Harvard Summer Program in Cambridge, England

Notice: The Cambridge program is not running in 2014, but will run again in 2015. See our study abroad programs running this summer.

A program on nineteenth-century science and religion

Faculty: Anne Harrington and John Durant

“Oxford gave the world marmalade and a manner, Cambridge science and a sausage.”

— Nineteenth century, source unknown

Situated in a beautiful medieval university, and punctuated by two extended field trips, this eight-week program offers students an opportunity to immerse themselves in some of the most important debates about the interrelationships between science, medicine, and religion in the nineteenth century. An encounter with the Jurassic-era coastline of Dorset, discovering fossils, a tour of sacred and secular Belle Epoque Paris, and a visit to the nineteenth-century healing shrine of Lourdes all serve to bring the material to life.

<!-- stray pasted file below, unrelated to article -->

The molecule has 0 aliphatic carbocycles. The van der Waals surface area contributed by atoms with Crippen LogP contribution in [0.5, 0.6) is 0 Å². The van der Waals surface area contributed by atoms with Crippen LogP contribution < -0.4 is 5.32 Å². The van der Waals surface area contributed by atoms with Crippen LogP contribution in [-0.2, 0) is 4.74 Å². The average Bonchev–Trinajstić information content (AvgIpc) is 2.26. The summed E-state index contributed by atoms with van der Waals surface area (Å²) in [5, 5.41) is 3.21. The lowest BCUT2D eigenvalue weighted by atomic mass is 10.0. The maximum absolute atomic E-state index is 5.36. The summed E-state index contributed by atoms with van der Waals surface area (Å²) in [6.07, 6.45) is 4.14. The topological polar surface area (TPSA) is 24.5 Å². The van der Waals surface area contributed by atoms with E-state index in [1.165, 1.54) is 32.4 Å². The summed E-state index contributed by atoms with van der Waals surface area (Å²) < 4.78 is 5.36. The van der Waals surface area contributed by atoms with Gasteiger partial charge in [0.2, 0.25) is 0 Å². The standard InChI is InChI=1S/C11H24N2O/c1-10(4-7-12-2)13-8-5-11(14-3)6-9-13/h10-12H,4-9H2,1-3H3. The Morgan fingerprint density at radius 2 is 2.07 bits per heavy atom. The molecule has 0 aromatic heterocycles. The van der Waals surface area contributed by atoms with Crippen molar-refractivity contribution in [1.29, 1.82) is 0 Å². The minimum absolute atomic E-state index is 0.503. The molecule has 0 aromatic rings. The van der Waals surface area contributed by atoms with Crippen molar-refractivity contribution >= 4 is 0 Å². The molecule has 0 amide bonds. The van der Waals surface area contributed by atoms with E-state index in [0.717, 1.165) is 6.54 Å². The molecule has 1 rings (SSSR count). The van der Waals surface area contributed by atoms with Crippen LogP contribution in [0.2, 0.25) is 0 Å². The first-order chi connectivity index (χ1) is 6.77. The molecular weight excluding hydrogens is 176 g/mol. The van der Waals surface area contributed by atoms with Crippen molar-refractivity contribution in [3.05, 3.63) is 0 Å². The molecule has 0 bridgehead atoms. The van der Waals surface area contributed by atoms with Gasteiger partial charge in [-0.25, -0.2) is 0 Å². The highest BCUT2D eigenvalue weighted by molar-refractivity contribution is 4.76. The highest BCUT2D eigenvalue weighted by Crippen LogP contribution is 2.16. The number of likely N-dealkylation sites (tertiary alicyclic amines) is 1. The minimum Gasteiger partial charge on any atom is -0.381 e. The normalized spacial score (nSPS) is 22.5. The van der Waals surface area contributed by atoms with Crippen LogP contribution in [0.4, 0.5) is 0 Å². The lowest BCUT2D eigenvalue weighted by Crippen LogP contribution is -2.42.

Historically, there could hardly be a more appropriate setting for this program. Cambridge can lay claim to being the cradle of English science, producing the likes of Isaac Newton, William Harvey, and Charles Darwin. In the nineteenth century, the University of Cambridge also had one of the most eminent and active theology faculties in the world. As a result, Cambridge was deeply embroiled in most of the debates about science and religion. And the University and its colleges possess archives that are particularly rich in these areas.

Beyond the work of the course, students will be given ample opportunities to become intimate with the history, culture, and countryside of Cambridge. They will live in a traditional Cambridge college. They will be encouraged to rent bicycles for the duration of the course, and we will set a series of “challenge explorations” to local sites of historical interest. Time will also be carved out for group trips to classic Cambridge experiences like Shakespeare in the college gardens, Evensong in Kings College Chapel, punting on the Cam, and tea in a romantic orchard frequented by the likes of Ludwig Wittgenstein, Bertrand Russell, and Virginia Woolf.